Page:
CHARLESTON, W.Va. -- A plan proposed by bankrupt Patriot Coal would provide only half of the money needed to fund health-care benefits for thousands of retired coal miners and their families, according to new court documents filed by the United Mine Workers union.
As part of its financial restructuring, Patriot wants to set up a new, separate trust, called a voluntary employee beneficiary association, or VEBA, to fund health-care benefits for retirees, UMW lawyers say.
Patriot has proposed putting $15 million into the fund on June 1, and then setting up a profit-sharing mechanism equal to 15 percent of the company's annual net income.
But, the UMW says, Patriot proposes to cap its annual contribution at $40 million and its total contribution at $200 million.
By contrast, retiree health-care benefits cost Patriot $71 million in 2012, and the figure is expected to increase to nearly $74 million this year.
The disclosure of the proposal is the first time that details have been made public about Patriot's closed-door discussions with UMW negotiators about how the St. Louis-based coal giant plans to rework its massive pension and health-care liabilities as it tries to emerge from bankruptcy.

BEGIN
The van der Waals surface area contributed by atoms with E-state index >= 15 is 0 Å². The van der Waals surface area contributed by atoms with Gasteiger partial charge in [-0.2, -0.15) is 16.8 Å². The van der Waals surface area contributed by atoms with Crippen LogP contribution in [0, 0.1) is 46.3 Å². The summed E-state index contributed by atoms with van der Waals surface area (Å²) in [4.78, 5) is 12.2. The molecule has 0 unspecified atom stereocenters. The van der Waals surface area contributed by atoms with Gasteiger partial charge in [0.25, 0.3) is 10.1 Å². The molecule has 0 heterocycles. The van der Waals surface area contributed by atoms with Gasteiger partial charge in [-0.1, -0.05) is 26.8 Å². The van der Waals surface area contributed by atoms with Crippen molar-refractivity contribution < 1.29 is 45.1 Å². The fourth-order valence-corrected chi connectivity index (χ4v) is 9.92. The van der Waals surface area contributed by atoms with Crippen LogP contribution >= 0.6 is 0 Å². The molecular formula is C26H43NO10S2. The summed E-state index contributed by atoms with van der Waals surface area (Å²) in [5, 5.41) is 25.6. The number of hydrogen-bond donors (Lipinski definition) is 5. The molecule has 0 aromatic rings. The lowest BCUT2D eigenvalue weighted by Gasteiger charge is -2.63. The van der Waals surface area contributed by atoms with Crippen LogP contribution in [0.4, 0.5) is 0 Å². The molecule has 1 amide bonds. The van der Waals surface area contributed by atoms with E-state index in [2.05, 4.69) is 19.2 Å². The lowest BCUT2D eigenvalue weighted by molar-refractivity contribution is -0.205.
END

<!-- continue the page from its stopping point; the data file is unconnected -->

Patriot had made the proposal in mid-November during a private meeting with UMW officials in Charleston, according to court records.
UMW lawyers revealed the information Monday in an amended version of their federal court lawsuit against Peabody Energy and Arch Coal, other coal firms that the union alleges helped create Patriot in an effort to get out of their obligation to fund retiree pension and health-care benefits.
The details were first reported in The Wall Street Journal, and discussed very briefly by UMW President Cecil Roberts in a press conference prior to a Tuesday protest at Peabody headquarters in St. Louis.
"Peabody, Arch Coal and Patriot Coal may be proud of the financial con game they're playing on these retirees to get out of decades of promises and obligations," Roberts said. "But the truth is that this is a sickening display of corporate greed that has overstepped the boundaries of decency. In an America where there are few boundaries for corporations, that's saying something.
Patriot's bankruptcy has jeopardized the pension and health-care benefits for about 10,000 retirees and another 10,000 dependents. About half of the retirees live in the Illinois coal basin in Illinois, Indiana and Kentucky. Another nearly 40 percent live in West Virginia, according to court records.